Showing posts with label Mediterranean. Show all posts
Showing posts with label Mediterranean. Show all posts

Tuesday, October 8, 2013

Manhattan's Finest: The Nomad

When I stepped into the Nomad restaurant at the Nomad Hotel with its nostalgic and upscale vibe, that was when I felt like I was a true grown up.  It was busy, with 40's + crowd, and everyone seemed like they'd been here before numerous times. Loud chatters filled the atrium as people sipped from their wine.  Dressed up parsnips seemed to be the  popular snack as they were flying out all night.  We were on a mission; to try their famous roasted chicken.   However, I ended up falling in love with other few dishes on the menu instead.

First off, we could not get enough of their artisan flatbread.  It was baked crisp and topped with sun-dried tomatoes, rosemary, garlic, and white beans.  It was hard to not fill up while waiting for the courses to arrive.

As you can see, I had no idea the marinated fluke would be a stunning art on a plate.  And yes, it tasted as amazing as it looked. The basil oil brought out natural sweet flavors of the heirloom tomato while the subtle acidity complement the fluke, making it the star. This was my favourite dish of the evening.  

Out of all the things on the menu, there's always a soft spot for poached egg, no matter what time of the day.  And this time was no different and it had to be included.  A perfectly poached egg peaked through a cloud of foam and brown butter with asparagus and crispy quinoa. When it comes to food porn, there's nothing that's more visually tantalizing than cracking a perfectly poached egg and watching the yolk slowly oozes out. Only this time, the yolk dripped down to a cloud of foam clouds. Although the sauce was a bit too high in sodium, it was an awesome comfort food no less.

Looking at this dish, comparing with other items we just had, we were not as wowed by the seemingly humble appearance.  However, the king crab tagliatelle with Meyer lemon and black pepper proved to be the underdog.  Frankly, it was a well executed dish.  The tagliatelle pasta, made in-house, had the perfect texture. It was lightly seasoned with lemony flavor, but it was enough to make an impression. Topped with succulent king crab meat, we gobbled it up the entire plate within minutes.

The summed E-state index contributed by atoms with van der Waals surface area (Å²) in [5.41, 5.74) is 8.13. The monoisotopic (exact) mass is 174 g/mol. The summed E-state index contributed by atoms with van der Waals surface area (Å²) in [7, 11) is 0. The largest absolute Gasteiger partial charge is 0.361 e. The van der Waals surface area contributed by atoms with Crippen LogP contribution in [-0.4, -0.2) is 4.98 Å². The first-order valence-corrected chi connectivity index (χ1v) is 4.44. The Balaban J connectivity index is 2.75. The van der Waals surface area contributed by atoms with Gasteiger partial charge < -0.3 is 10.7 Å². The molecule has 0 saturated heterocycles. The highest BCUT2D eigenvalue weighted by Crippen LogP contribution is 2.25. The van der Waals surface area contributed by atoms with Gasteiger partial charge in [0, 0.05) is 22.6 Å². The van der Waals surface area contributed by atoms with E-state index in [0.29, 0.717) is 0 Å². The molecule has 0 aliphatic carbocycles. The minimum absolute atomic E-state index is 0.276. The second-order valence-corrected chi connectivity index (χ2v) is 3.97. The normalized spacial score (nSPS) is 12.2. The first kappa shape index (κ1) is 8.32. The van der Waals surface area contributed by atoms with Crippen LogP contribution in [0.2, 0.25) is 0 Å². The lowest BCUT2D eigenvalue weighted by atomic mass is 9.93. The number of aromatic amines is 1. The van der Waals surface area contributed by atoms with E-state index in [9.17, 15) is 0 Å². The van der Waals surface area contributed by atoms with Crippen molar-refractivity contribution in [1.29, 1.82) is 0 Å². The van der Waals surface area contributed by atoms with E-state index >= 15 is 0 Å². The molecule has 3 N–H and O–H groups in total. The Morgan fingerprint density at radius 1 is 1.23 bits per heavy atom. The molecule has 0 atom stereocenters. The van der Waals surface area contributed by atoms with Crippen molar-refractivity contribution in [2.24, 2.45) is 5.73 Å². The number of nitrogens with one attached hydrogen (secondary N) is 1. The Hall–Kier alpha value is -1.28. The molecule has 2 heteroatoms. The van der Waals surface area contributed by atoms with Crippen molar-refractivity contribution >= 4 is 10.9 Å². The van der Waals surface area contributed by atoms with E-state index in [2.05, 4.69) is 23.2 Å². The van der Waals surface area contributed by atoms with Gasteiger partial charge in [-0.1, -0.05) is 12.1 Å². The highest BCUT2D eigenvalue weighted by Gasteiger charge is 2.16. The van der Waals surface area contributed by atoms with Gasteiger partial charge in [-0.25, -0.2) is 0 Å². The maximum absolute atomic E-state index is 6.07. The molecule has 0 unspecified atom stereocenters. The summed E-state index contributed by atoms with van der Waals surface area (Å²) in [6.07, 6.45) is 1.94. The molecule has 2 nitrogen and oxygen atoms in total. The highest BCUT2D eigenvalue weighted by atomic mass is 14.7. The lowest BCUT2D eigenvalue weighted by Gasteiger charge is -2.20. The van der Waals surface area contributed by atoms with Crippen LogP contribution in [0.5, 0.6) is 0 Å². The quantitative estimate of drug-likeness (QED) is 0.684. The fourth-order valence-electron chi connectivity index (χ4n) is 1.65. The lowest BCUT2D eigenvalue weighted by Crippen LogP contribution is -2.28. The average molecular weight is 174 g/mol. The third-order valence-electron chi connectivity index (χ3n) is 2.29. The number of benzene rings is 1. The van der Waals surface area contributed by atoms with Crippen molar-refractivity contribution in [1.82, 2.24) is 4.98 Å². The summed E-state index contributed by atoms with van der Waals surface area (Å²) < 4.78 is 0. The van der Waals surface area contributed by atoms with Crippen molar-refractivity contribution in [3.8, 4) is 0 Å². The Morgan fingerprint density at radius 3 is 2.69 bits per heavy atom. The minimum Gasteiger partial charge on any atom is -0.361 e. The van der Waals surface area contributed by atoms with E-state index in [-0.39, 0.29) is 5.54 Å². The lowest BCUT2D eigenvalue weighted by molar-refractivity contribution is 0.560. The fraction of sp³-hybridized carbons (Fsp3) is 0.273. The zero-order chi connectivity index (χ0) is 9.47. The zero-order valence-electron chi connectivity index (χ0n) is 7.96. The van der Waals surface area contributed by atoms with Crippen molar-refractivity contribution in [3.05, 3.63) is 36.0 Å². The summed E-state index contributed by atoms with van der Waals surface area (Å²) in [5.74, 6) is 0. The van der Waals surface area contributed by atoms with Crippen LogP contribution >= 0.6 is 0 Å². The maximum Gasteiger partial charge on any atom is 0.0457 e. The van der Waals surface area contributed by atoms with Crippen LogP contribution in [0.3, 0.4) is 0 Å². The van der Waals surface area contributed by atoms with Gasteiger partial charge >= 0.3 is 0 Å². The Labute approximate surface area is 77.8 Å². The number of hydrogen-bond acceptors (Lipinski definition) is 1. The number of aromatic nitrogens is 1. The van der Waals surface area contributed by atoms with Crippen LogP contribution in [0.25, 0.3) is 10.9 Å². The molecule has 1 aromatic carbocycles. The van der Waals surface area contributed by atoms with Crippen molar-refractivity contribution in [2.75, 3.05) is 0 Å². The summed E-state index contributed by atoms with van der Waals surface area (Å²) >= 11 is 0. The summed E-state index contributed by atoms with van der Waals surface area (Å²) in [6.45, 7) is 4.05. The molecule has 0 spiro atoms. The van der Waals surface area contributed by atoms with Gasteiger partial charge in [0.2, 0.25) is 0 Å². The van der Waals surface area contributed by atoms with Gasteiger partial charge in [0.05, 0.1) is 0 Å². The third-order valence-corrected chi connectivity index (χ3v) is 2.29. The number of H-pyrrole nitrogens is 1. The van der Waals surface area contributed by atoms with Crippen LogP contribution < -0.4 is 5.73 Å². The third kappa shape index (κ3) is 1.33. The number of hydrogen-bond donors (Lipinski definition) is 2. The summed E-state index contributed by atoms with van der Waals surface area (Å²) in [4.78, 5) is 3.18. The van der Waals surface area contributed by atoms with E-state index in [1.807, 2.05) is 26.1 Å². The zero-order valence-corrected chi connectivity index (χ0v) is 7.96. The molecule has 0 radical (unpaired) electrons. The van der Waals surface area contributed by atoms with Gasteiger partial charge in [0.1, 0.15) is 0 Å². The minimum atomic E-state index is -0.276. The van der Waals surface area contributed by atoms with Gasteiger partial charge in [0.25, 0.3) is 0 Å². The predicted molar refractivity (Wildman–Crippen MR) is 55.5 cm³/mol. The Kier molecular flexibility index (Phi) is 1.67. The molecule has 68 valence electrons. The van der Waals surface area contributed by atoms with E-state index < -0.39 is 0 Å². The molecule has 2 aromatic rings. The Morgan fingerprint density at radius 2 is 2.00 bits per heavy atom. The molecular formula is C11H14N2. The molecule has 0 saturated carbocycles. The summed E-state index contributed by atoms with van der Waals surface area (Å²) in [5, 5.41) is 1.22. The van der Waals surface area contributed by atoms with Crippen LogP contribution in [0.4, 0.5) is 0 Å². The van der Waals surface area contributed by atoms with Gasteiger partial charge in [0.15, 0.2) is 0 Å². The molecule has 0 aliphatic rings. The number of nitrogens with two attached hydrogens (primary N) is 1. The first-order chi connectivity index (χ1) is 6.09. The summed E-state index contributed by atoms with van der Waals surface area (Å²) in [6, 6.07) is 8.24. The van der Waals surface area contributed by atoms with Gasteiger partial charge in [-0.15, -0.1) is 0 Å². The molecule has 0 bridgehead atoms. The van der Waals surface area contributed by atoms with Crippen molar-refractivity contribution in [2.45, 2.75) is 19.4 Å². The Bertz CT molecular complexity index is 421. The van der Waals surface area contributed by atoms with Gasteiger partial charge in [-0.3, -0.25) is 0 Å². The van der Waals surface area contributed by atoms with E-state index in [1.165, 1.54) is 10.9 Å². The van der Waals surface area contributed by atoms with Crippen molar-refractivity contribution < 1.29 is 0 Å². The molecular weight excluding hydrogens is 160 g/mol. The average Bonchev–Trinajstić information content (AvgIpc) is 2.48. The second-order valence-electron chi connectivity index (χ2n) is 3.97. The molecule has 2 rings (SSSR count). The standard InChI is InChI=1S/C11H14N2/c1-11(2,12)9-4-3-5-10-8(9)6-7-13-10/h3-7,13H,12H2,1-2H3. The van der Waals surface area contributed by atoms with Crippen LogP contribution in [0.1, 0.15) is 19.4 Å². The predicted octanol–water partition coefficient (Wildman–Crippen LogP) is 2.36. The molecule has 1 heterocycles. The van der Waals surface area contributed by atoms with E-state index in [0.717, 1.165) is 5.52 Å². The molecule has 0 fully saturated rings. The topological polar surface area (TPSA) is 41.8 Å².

When the suckling pig confit with pears cabbage and mustard showed up at the table, we already knew what we expected out of it; ultra crispy skin, a fatty layer with moist and tender meat.  

The star of the show, and what many come to the Nomad for, was the $79 whole roasted chicken with foie gras black truffle and brioche. It was the most pricey and fancy roasted chicken we have paid for.  It was presented to us fresh out of the oven before being carved up and prepared 2 ways (like a Peking duck).  It looked gorgeous with golden brown glistening skin with arrangement of fresh herbs.  But aside from that, the only other thing I seemed to notice was how small the whole roasted chicken looked compared to the size of that gentleman's hands holding it!

The different meat of the chicken was prepared two ways. Accompanied by white bean truffle puree, the breast, served skin on, was very tender but the truffle essence was very faint.   

Meanwhile, the dark meat had a more rustic take, served in a skillet with green beans and mustard seeds with a touch of acidity from vinegar. The crispy skin bits were a real treat.  Overall, the chicken was good, but in my opinion for $40-50, not $79.

Our food journey at the Nomad ended with 2 modern desserts.

I loved the artful presentation and play on 2 contrasting textures for "milk and honey".  You get the crunchy harder bits from short bread brittle with the sweet, yet mellow honey ice cream.

When it comes to taste, I thought this plum dessert was more unique than the rest.  There was a lot of flavours and textures going on in this dish; from sweet to tart to salty from the corn sabayon, spongy to rich to creamy, even temperature ranged from warm to cold.  While it was yummy altogether, I had a great time dissecting each component with each bite and trying to figure everything out.  It was unique, distinct, and special. A dish you wouldn't find at just about anywhere.

I would love to come back to the Nomad again for their creative takes on snacks, appetizers and desserts.